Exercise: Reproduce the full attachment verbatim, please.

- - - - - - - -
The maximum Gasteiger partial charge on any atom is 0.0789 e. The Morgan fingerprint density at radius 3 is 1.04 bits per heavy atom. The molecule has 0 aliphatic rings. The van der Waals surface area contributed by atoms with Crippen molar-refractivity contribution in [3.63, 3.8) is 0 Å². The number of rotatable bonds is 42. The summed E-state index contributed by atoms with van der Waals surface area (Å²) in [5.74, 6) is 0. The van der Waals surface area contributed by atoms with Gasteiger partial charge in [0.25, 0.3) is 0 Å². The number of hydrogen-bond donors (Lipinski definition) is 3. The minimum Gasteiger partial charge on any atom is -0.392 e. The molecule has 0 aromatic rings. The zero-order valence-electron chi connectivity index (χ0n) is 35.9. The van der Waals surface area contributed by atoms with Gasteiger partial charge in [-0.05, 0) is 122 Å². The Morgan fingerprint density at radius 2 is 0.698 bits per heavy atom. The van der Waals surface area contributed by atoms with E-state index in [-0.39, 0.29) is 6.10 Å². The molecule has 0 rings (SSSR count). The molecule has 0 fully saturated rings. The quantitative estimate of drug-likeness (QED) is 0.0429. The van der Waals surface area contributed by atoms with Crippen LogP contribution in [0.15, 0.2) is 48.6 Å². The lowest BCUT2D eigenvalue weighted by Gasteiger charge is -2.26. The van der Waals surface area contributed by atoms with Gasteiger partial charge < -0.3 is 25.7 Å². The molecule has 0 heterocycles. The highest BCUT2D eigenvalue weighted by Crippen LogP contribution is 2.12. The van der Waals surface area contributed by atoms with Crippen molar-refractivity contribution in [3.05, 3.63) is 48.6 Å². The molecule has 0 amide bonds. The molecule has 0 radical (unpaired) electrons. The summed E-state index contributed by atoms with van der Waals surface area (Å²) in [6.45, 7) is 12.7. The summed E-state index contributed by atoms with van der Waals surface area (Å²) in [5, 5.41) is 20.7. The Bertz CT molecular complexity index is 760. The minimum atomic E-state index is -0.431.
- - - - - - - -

The maximum Gasteiger partial charge on any atom is 0.0789 e. The Morgan fingerprint density at radius 3 is 1.04 bits per heavy atom. The molecule has 0 aliphatic rings. The van der Waals surface area contributed by atoms with Crippen molar-refractivity contribution in [3.63, 3.8) is 0 Å². The number of rotatable bonds is 42. The summed E-state index contributed by atoms with van der Waals surface area (Å²) in [5.74, 6) is 0. The van der Waals surface area contributed by atoms with Gasteiger partial charge in [0.25, 0.3) is 0 Å². The number of hydrogen-bond donors (Lipinski definition) is 3. The minimum Gasteiger partial charge on any atom is -0.392 e. The molecule has 0 aromatic rings. The zero-order valence-electron chi connectivity index (χ0n) is 35.9. The van der Waals surface area contributed by atoms with Gasteiger partial charge in [-0.05, 0) is 122 Å². The Morgan fingerprint density at radius 2 is 0.698 bits per heavy atom. The van der Waals surface area contributed by atoms with E-state index in [-0.39, 0.29) is 6.10 Å². The molecule has 0 rings (SSSR count). The molecule has 0 fully saturated rings. The quantitative estimate of drug-likeness (QED) is 0.0429. The van der Waals surface area contributed by atoms with Crippen LogP contribution in [0.15, 0.2) is 48.6 Å². The lowest BCUT2D eigenvalue weighted by Gasteiger charge is -2.26. The van der Waals surface area contributed by atoms with Gasteiger partial charge < -0.3 is 25.7 Å². The molecule has 0 heterocycles. The highest BCUT2D eigenvalue weighted by Crippen LogP contribution is 2.12. The van der Waals surface area contributed by atoms with Crippen molar-refractivity contribution in [3.05, 3.63) is 48.6 Å². The molecule has 0 amide bonds. The molecule has 0 radical (unpaired) electrons. The summed E-state index contributed by atoms with van der Waals surface area (Å²) in [6.45, 7) is 12.7. The summed E-state index contributed by atoms with van der Waals surface area (Å²) in [5, 5.41) is 20.7. The Bertz CT molecular complexity index is 760. The minimum atomic E-state index is -0.431.